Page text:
The Donner Institute continues to break boundaries

The Donner Institute for Research in Religion and Culture aims to be a meeting place for researchers in religious and cultural studies. The Institute’s Director, Dr Ruth Illman, sees the institute as the spider in the web that can gather threads from different directions to form an extensive network.

– We are a private research institute, which enables us to collaborate widely with both Åbo Akademi University and the University of Turku, but also throughout the Nordic countries and the rest of the world.

The institute also disseminates these discussions to a wider public.

The Donner Institute aims to be a dynamic hub

– We want to be a dynamic hub that organises seminars, symposia and conferences where different actors can meet. We also want to offer prospects for the future in order to be innovative and think creatively, Ruth Illman says.

Since the time of the donors, Uno and Olly Donner, in the 1950s, the Institute stands on two legs: research and library activities. The library, which with its 90,000 volumes is the largest specialist library on religion in the Nordic countries, is open to the public.

Religion in the broad sense

– At the Donner Institute we engage in research on religion in a broad sense and cross boundaries. Our conferences deal with themes that can be approached historically but are also relevant to the present. We focus on phenomena that relate to more than just one particular religion.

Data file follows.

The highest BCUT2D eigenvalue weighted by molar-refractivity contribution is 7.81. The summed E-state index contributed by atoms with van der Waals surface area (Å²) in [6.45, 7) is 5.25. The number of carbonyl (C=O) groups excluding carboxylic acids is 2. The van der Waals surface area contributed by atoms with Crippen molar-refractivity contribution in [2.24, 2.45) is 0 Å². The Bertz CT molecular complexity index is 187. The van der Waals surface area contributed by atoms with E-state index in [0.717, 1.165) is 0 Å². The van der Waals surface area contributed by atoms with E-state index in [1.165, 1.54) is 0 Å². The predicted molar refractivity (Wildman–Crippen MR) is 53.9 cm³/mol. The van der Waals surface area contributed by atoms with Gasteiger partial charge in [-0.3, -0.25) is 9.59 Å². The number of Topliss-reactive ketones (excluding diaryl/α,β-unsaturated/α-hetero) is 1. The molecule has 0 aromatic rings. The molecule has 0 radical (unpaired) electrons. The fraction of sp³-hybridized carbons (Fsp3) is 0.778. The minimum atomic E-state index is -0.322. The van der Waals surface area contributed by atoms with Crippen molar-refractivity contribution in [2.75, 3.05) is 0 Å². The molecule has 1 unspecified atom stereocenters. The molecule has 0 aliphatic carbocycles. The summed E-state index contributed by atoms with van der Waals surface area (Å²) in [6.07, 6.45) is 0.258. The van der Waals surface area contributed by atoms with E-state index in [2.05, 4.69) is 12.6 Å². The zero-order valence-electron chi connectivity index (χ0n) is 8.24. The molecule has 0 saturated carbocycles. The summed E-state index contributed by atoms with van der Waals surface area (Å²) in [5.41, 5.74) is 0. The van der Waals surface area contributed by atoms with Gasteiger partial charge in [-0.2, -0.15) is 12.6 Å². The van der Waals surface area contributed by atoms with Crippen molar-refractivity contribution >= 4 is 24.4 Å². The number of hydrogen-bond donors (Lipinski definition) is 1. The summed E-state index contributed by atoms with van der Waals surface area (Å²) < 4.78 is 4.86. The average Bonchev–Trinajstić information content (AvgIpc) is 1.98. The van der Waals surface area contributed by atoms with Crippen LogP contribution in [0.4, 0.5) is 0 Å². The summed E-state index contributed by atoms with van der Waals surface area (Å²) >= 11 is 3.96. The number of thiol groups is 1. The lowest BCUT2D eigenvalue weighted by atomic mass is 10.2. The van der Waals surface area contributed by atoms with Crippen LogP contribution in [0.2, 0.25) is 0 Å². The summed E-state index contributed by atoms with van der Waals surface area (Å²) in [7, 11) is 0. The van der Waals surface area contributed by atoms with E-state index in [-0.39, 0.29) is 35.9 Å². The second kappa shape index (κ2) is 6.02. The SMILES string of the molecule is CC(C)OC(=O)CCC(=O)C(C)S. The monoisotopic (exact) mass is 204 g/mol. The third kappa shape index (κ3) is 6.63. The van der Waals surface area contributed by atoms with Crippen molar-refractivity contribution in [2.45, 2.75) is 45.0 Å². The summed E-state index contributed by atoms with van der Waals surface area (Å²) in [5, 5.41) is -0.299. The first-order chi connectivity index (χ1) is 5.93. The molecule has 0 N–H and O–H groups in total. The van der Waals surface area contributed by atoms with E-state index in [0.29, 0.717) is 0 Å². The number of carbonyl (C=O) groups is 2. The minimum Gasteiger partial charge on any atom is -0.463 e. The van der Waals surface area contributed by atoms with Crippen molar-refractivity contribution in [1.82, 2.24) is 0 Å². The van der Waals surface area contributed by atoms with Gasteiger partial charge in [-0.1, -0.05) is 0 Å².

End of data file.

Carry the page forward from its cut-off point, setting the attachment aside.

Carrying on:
It may, for example, be religion and the body, religion and food, or digitalisation and religion.

Scholarly publications are important

The Institute issues three scholarly publications. Both the publication series Scripta Instituti Donneriani Aboensis and the journal Approaching Religion are published electronically. Ruth Illman is also the editor of the journal Nordisk judaistik / Scandinavian Jewish Studies.

The Donner Institute, which is part of Åbo Akademi University Foundation, is located in the Humanisticum building, in the heart of ÅAU’s campus in Turku.

Ruth Illman describes everyday life at the research institute as a fantastic mix.

– I get to do research and immerse myself in my investigations, but the work is also social and connective as we gather people for interesting discussions and publications. I am fortunate to have the privilege to work here.